backtop


Print 135 comment(s) - last by assemblage.. on Apr 28 at 10:27 AM

Bill is sponsored by Senators John Kerry and Arlen Specter

One of the big forms of pollution in major cities that won't harm the environment is noise pollution. All of the vehicles on the road produce a significant amount of noise. The noise that cars produce often allows pedestrians to hear when a car is close to them and helps them to avoid accidents.

The problem according to some Senators is that many of the new electric and hybrid vehicles produce little or no noise making them hazardous to the blind and visually impaired pedestrian. To remedy this issue, Senators John Kerry and Arlen Specter have introduced a bipartisan bill (S.841) that intends to protect the blind and visually impaired form the dangers created by these near-silent vehicles. The bill is called the Pedestrian Safety Enhancement Act of 2009. If adopted, the bill will require the Secretary of Transportation to conduct a study on how to protect the visually impaired form being injured or killed by hybrid, electric and other silent engine vehicles.

Dr. Marc Maurer, President of the National Federation of the Blind said in a statement, "The National Federation of the Blind appreciates the wise and decisive action taken today by Senators Kerry and Specter to preserve the right to safe and independent travel for the blind. The blind, like all pedestrians, must be able to travel to work, to school, to church, and to other places in our communities without being injured or killed. This bill will benefit all pedestrians for generations to come as new vehicle technologies become more prevalent. The blind of America will do everything in our power to ensure its swift passage."

To most people, one of the big benefits of hybrid and electric vehicles is that they product little noise. One possible way that the bill could affect hybrid cars is by forcing manufacturers to use a system that produces artificial noise. Lotus has already developed a system that uses speakers under a vehicle to produce sound to alert pedestrians of the cars location.

Senator John Kerry said, "I'm a major proponent of hybrid vehicles -- I own one, I drive one, and I've seen firsthand their environmental and economic benefit. The market is demanding new technologies in the auto industry, and Americans are demanding we finally kick our foreign oil addiction. As we continue to promote our energy independence, however, we must do more to ensure the safety of those who use senses other than sight to navigate the roads. I look forward to working with Secretary LaHood to ensure that hybrid vehicles are safe for everyone."



Comments     Threshold


This article is over a month old, voting and posting comments is disabled

RE: Look out!
By gmyx on 4/23/2009 1:32:20 PM , Rating: 3
Design standards (at least here in Canada) include `bumps` in the ramp so the cane picks them up. They usually angle in the direction of the crosswalk.

I know for a fact that places like the CNIB (like AFB/NFB for Canada) trains the people who are blind to listen before crossing.

The problem does not lie with the fact that cars make little noise but the fact that audible crosswalks are not legally required. I know in Ottawa (Canada) they only install them after someone complains about the intersection.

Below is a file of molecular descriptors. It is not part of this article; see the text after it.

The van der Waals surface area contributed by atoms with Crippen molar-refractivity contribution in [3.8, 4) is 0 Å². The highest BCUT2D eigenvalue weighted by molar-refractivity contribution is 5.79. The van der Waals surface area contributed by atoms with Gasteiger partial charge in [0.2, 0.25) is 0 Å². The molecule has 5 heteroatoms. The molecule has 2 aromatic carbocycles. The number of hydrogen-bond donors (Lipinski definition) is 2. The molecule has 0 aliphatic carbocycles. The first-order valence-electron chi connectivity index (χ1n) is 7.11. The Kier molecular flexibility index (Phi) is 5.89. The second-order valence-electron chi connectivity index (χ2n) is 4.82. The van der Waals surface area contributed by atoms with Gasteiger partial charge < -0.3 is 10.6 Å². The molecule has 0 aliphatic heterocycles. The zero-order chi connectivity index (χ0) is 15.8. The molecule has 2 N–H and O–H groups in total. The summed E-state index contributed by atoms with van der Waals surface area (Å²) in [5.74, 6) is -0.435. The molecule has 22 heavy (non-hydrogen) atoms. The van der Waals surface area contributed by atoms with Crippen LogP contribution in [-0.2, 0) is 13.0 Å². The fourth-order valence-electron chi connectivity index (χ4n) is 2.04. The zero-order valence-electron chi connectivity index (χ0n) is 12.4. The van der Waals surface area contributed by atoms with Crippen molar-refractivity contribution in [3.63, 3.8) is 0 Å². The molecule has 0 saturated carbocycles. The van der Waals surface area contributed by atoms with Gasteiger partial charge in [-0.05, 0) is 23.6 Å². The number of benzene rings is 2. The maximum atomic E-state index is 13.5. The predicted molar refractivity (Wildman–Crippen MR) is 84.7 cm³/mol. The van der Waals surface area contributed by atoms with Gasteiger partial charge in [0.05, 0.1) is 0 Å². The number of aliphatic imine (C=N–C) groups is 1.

Even then, a few weeks ago a person who is blind was crossing a street in which he had the right to cross got hit and killed by a school bus. It all comes down to the driver paying attention - which may seem at odds with Corporate America designing more and more features into cars that cause / allow more distraction then ever before.


RE: Look out!
By afkrotch on 4/23/2009 1:56:24 PM , Rating: 2
The problem is it's impossible to accommodate everyone everywhere. What happens in areas with no sidewalk? Areas where the sidewalk is at the same level as the road? A sidewalk made out of bricks, so a lot of the bricks pop up and create bumps?

For this case, everything should fall on the drivers. I've never heard of blind ppl running wildly into the road

I'm more inclined to put some kind of audible device on the blind person, then each car has some kind of transmitter to cause the device to beep when coming closer to the device. The closer the car comes, the more frequent and faster the beeps occur. You can even make the device rumble for the deaf.

At least then the only noise around would be coming blind ppl's devices. Instead of causing noise pollution everywhere else the blind ppl aren't.


RE: Look out!
By gmyx on 4/23/2009 2:04:17 PM , Rating: 2
I agree, especially since they already have speaking GPS products on the market that work very well.


RE: Look out!
By monomer on 4/23/2009 3:58:45 PM , Rating: 2
All blind people should be required to wear four-way flashers at all times while traveling outdoors.


RE: Look out!
By Parhel on 4/23/2009 5:46:07 PM , Rating: 2
quote:
You can even make the device rumble for the deaf.


You'd have to run that by Immersion Corporation first. Before them, the world was without rumbling, and nothing can rumble without their permission.


"Mac OS X is like living in a farmhouse in the country with no locks, and Windows is living in a house with bars on the windows in the bad part of town." -- Charlie Miller

Related Articles













botimage
Copyright 2014 DailyTech LLC. - RSS Feed | Advertise | About Us | Ethics | FAQ | Terms, Conditions & Privacy Information | Kristopher Kubicki